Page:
Keep the top free of clutter when they aren’t using it. And watch it transform into a house, a tent, a train table, a crafting station, a store, a puppet theater and a lemonade stand!
Planes, Trains, and…
Just pack a few cars, trucks, trains and flying machines into a small basket. And watch dolls ride to school in the fire truck, and the helicopter drop Lego rations off to green army men. A small area rug printed with a road scene is a great add-on!
Anything safe for indoors and the ages of your kids works. But a toy that has the highest rider weight capacity will provide the most value. Toy designers have become especially creative on this front. So you can find everything from ride-on pirate ships to motorcycles!
These take up so much room. And if your kids are like mine they will move this thing all around the house. But it is so worth it.
Because one tent will transform into a
- rocket ship
- library (and on and on and…)
4. Crafts (No homeschool preschool is complete without scissors and glue 😉 )
Are you a super crafty mama? Then you may not need guidance in this area. But in case you are more like me, here are some suggestions for where to find craft ideas for your homeschool preschool.
- Subscription boxes: Subscription boxes are awesome, because they come to your door with everything you need and instructions or lesson plans. We especially love Ivy Kids for the preschool age group. Each monthly kit comes with crafts, games and other activities based on an included book.
- Online classes: Would you rather be a passenger than the driver on your little one’s craft journey? Then Outschool is a great place to find a variety of online classes in one place. If you can not find a class that appeals to you you can even request that one of their teachers create it!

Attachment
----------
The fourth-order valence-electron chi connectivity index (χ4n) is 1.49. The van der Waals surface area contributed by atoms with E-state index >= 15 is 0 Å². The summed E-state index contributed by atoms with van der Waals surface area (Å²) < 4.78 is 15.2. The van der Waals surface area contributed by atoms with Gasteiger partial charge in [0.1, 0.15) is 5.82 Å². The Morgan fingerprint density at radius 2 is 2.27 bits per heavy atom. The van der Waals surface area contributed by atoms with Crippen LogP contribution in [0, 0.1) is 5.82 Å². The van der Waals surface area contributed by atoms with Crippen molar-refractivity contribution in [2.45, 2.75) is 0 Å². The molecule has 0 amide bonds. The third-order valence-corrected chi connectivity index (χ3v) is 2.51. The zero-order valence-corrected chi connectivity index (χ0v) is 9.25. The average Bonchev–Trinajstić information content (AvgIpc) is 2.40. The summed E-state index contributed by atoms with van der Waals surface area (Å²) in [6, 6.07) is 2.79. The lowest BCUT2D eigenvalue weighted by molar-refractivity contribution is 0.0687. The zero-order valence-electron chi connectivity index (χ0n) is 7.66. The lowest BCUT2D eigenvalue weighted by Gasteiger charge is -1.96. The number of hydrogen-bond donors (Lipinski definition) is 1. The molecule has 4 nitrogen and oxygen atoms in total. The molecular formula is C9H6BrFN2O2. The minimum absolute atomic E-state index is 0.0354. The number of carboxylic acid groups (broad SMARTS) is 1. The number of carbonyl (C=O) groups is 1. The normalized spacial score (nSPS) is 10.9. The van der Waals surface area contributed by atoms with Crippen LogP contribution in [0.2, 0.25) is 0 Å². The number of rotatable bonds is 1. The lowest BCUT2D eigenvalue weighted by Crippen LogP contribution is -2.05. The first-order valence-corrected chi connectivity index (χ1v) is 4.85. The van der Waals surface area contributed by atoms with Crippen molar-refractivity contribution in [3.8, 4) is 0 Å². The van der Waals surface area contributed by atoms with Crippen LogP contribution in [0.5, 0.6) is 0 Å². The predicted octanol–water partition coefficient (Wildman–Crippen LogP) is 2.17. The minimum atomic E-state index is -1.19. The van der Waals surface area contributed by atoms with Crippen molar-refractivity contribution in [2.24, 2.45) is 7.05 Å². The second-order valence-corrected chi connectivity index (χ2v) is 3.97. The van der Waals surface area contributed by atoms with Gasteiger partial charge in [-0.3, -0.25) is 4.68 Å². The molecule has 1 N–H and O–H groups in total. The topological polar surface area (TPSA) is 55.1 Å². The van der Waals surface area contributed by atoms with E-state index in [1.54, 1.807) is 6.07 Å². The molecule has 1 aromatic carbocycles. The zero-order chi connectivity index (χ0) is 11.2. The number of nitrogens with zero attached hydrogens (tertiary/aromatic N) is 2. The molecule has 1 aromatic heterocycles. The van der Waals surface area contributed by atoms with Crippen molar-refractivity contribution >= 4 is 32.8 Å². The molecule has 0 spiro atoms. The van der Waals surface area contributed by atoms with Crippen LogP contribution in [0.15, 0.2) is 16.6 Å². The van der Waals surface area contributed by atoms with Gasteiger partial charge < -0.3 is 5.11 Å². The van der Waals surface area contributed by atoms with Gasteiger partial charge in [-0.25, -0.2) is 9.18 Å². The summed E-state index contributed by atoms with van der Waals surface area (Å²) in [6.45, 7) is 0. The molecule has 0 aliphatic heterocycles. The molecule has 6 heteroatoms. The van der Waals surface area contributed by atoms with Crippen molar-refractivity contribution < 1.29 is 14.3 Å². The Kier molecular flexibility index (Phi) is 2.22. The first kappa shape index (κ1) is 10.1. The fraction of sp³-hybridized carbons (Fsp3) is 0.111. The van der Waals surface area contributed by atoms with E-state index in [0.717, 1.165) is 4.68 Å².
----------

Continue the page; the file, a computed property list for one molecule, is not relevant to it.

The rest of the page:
- Pinterest: Type the topic that you are interested in, along with the phrase “preschool crafts” into the search bar. And you will find more ideas than you know what to do with. Consider searching for an upcoming seasons, holiday, or anything else that your little one is learning about at the time.
5. Academic Basics for Your Homeschool Preschool
During the preschool years, most mamas focus on teaching
- Letter recognition (Meet the Letters)
- Number recognition (Meet the Numbers)
- Shape recognition (Meet the Shapes)
- Color recognition (Meet the Colors)
We do not allow a ton of “screen time” (I still hate that phrase. It sounds so pretentious to me. Kind of like “playdate” did before I had kids.)
But we did use some tech to help teach these basics. Because we found some DVDs that did the job really well. I have linked to them next to each skill in the bulleted list above.
We played at least one of the DVDs for our preschool-aged kids each day. And they learned their letters, numbers, shapes, and colors quickly.
If you are ambitious, you may also want to try teaching
We used some tech to drill these skills too. I linked to the resources we used in the bulleted list above. I wholeheartedly and unreservedly recommend them, and would use them again in a heartbeat.
My kids learned the basics of letter formation from an app. It was not free, but it was very low-cost. The company makes an entire system, which I have heard great things about, but we just used the app.